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Physios urged to get behind National Tradies Month

Photo: Australian Physiotherapy Association
Physiotherapists are being encouraged to get onboard Tradies National Health Month this August, to help raise awareness of the health and injury risks affecting those who work in trade occupations.

Despite making up just 30 per cent of the workforce, Tradies experience more injuries than any other workers in Australia, with 3 out of 5 serious workplace injuries involving a tradie.

According to Dave Hall from the Australian Physiotherapy Association, the average time a tradie takes off from work due to workplace injury is around 6 weeks.

“To help reverse these statistics, we need to take a good look at the workplace culture and practices of many tradies and encourage them to focus more on their health and safety,” said Mr Hall.

“Quite simply, tradies rely on their bodies for work—their bodies are their primary work tool. If it breaks down or becomes incapacitated through injury or chronic illness, they can’t work to their full ability.”
Physiotherapy can offer significant benefits to tradies from both an injury prevention and management perspective.

“Physiotherapists are trained in human movement and are able to show tradies the best way to perform a task. This can be done in group training or on a one-on-one basis.”

Mr Hall said physiotherapists were well-equipped to help with tradies’ fitness, flexibility and strength to ensure they’re are working optimally.

When it comes to fitness, there’s more to consider than just running or playing sport.

It’s also about eating and sleeping well, maintaining a healthy weight and living a balanced life, said Mr Hall.

Flexibility is also important for tradies and as little as 5-10 minutes of stretching every morning before work can make a big difference.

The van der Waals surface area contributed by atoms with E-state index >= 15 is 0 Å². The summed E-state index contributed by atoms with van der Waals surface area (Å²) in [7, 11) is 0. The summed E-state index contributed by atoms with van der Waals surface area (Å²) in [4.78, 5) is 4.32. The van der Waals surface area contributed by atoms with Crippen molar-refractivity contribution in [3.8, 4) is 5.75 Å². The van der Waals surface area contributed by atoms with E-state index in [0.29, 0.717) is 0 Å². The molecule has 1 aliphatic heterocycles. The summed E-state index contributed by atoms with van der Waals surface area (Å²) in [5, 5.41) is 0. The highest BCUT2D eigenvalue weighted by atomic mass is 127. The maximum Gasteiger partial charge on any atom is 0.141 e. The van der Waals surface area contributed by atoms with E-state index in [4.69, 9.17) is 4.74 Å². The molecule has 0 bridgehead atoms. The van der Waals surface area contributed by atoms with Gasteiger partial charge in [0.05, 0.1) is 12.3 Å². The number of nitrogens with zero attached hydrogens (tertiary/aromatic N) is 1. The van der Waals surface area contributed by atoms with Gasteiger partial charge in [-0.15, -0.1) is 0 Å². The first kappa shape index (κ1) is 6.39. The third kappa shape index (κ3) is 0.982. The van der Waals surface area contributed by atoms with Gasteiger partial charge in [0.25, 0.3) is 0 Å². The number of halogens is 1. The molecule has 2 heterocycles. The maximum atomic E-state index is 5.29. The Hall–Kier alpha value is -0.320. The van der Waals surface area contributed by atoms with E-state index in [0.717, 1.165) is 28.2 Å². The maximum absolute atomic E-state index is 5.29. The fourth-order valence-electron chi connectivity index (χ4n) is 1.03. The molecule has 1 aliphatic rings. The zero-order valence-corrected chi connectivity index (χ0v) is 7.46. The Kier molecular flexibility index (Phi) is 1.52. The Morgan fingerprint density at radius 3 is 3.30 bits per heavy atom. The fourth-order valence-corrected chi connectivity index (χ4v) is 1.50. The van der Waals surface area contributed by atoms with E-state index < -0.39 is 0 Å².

“It’s particularly helpful to stretch the quadriceps, hamstrings, back and shoulder muscles,” he said.

Physios should also encourage tradies to take care of their core stabiliser muscles which act like a natural active back brace.

“Having good core stability can help to reduce back pain and other associated issues.

“Some simple exercises for 5-10 minutes at the start of the working day can help wake these muscles up and get them ready for action.”

Core muscles should be assessed to ensure tradies are using them correctly for specific work tasks.

“Strength in your large muscle groups, such as quadriceps and glutes, will also aid you in performing tasks correctly.”

But despite best attempts at prevention, injuries will still take place, and effective management is crucial.

Physiotherapists are well-positioned to advise tradies on how they can manage their current workload without making any injuries worse, and help provide treatment for a quick recovery.

"Self employed Tradies are often guilty of letting injuries get so bad that they can barely walk by the time they seek help.

“That culture has to change.

“Tradies need to better protect their number one tool - their health! "

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Nicole Madigan

Nicole Madigan is a widely published journalist with more than 15 years experience in the media and communications industries.

Specialising in health, business, property and finance, Nicole writes regularly for numerous high-profile newspapers, magazines and online publications.

Before moving into freelance writing almost a decade ago, Nicole was an on-air reporter with Channel Nine and a newspaper journalist with News Limited.

Nicole is also the Director of content and communications agency Stella Communications (www.stellacomms.com) and a children's author.